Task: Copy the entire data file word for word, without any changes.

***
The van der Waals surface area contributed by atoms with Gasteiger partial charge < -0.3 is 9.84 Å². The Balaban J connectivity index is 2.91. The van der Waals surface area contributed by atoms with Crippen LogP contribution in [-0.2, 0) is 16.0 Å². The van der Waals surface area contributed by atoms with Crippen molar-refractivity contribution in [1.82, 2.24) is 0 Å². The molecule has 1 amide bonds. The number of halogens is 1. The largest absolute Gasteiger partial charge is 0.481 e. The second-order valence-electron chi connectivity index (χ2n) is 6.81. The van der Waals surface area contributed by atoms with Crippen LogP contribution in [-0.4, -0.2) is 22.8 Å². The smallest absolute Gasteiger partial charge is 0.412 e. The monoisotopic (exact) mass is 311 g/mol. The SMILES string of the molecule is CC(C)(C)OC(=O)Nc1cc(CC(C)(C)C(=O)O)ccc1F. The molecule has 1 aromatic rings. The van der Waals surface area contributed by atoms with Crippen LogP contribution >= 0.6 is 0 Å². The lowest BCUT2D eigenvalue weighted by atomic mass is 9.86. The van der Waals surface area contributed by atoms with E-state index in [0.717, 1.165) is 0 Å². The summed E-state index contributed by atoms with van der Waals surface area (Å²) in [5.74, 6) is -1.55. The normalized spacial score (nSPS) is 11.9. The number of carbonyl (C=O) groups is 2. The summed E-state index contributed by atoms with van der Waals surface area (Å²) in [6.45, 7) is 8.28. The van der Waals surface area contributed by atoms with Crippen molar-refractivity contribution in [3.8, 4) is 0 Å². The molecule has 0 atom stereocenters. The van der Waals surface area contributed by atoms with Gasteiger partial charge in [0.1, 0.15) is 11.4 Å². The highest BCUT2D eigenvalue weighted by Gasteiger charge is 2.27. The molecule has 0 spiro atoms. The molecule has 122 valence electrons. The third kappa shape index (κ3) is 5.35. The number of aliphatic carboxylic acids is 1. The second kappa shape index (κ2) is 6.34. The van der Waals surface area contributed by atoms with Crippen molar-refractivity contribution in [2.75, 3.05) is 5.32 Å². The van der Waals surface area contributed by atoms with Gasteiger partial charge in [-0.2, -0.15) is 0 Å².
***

The van der Waals surface area contributed by atoms with Gasteiger partial charge < -0.3 is 9.84 Å². The Balaban J connectivity index is 2.91. The van der Waals surface area contributed by atoms with Crippen LogP contribution in [-0.2, 0) is 16.0 Å². The van der Waals surface area contributed by atoms with Crippen molar-refractivity contribution in [1.82, 2.24) is 0 Å². The molecule has 1 amide bonds. The number of halogens is 1. The largest absolute Gasteiger partial charge is 0.481 e. The second-order valence-electron chi connectivity index (χ2n) is 6.81. The van der Waals surface area contributed by atoms with Crippen LogP contribution in [-0.4, -0.2) is 22.8 Å². The smallest absolute Gasteiger partial charge is 0.412 e. The monoisotopic (exact) mass is 311 g/mol. The SMILES string of the molecule is CC(C)(C)OC(=O)Nc1cc(CC(C)(C)C(=O)O)ccc1F. The molecule has 1 aromatic rings. The van der Waals surface area contributed by atoms with Crippen LogP contribution >= 0.6 is 0 Å². The lowest BCUT2D eigenvalue weighted by atomic mass is 9.86. The van der Waals surface area contributed by atoms with E-state index in [0.717, 1.165) is 0 Å². The summed E-state index contributed by atoms with van der Waals surface area (Å²) in [5.74, 6) is -1.55. The normalized spacial score (nSPS) is 11.9. The number of carbonyl (C=O) groups is 2. The summed E-state index contributed by atoms with van der Waals surface area (Å²) in [6.45, 7) is 8.28. The van der Waals surface area contributed by atoms with Crippen molar-refractivity contribution in [3.8, 4) is 0 Å². The molecule has 0 atom stereocenters. The van der Waals surface area contributed by atoms with Gasteiger partial charge in [0.1, 0.15) is 11.4 Å². The highest BCUT2D eigenvalue weighted by Gasteiger charge is 2.27. The molecule has 0 spiro atoms. The molecule has 122 valence electrons. The third kappa shape index (κ3) is 5.35. The number of aliphatic carboxylic acids is 1. The second kappa shape index (κ2) is 6.34. The van der Waals surface area contributed by atoms with Crippen molar-refractivity contribution in [2.75, 3.05) is 5.32 Å². The van der Waals surface area contributed by atoms with Gasteiger partial charge in [-0.2, -0.15) is 0 Å².